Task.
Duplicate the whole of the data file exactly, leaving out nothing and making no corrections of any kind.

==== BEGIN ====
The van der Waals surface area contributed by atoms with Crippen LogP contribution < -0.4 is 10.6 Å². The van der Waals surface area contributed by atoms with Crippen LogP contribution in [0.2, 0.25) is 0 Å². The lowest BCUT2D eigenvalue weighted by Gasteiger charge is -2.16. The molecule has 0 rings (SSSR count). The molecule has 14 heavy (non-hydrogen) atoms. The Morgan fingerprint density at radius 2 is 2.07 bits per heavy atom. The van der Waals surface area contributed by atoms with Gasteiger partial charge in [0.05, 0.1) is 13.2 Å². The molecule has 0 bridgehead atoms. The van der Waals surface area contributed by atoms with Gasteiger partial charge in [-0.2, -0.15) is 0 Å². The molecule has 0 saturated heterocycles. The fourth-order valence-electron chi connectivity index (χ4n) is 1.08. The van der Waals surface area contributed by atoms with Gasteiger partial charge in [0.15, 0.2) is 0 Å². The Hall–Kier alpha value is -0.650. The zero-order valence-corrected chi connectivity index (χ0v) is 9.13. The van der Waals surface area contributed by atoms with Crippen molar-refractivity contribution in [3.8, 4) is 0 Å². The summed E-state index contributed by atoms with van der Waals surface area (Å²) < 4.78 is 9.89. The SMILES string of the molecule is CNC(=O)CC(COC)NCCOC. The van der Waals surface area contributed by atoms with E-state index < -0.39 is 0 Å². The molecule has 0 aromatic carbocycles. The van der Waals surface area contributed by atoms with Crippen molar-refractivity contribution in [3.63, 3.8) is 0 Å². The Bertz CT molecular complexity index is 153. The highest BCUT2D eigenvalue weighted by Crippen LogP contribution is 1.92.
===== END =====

The van der Waals surface area contributed by atoms with Crippen LogP contribution < -0.4 is 10.6 Å². The van der Waals surface area contributed by atoms with Crippen LogP contribution in [0.2, 0.25) is 0 Å². The lowest BCUT2D eigenvalue weighted by Gasteiger charge is -2.16. The molecule has 0 rings (SSSR count). The molecule has 14 heavy (non-hydrogen) atoms. The Morgan fingerprint density at radius 2 is 2.07 bits per heavy atom. The van der Waals surface area contributed by atoms with Gasteiger partial charge in [0.05, 0.1) is 13.2 Å². The molecule has 0 bridgehead atoms. The van der Waals surface area contributed by atoms with Gasteiger partial charge in [-0.2, -0.15) is 0 Å². The molecule has 0 saturated heterocycles. The fourth-order valence-electron chi connectivity index (χ4n) is 1.08. The van der Waals surface area contributed by atoms with Gasteiger partial charge in [0.15, 0.2) is 0 Å². The Hall–Kier alpha value is -0.650. The zero-order valence-corrected chi connectivity index (χ0v) is 9.13. The van der Waals surface area contributed by atoms with Crippen molar-refractivity contribution in [3.8, 4) is 0 Å². The summed E-state index contributed by atoms with van der Waals surface area (Å²) < 4.78 is 9.89. The SMILES string of the molecule is CNC(=O)CC(COC)NCCOC. The van der Waals surface area contributed by atoms with E-state index < -0.39 is 0 Å². The molecule has 0 aromatic carbocycles. The van der Waals surface area contributed by atoms with Crippen molar-refractivity contribution in [3.63, 3.8) is 0 Å². The Bertz CT molecular complexity index is 153. The highest BCUT2D eigenvalue weighted by Crippen LogP contribution is 1.92.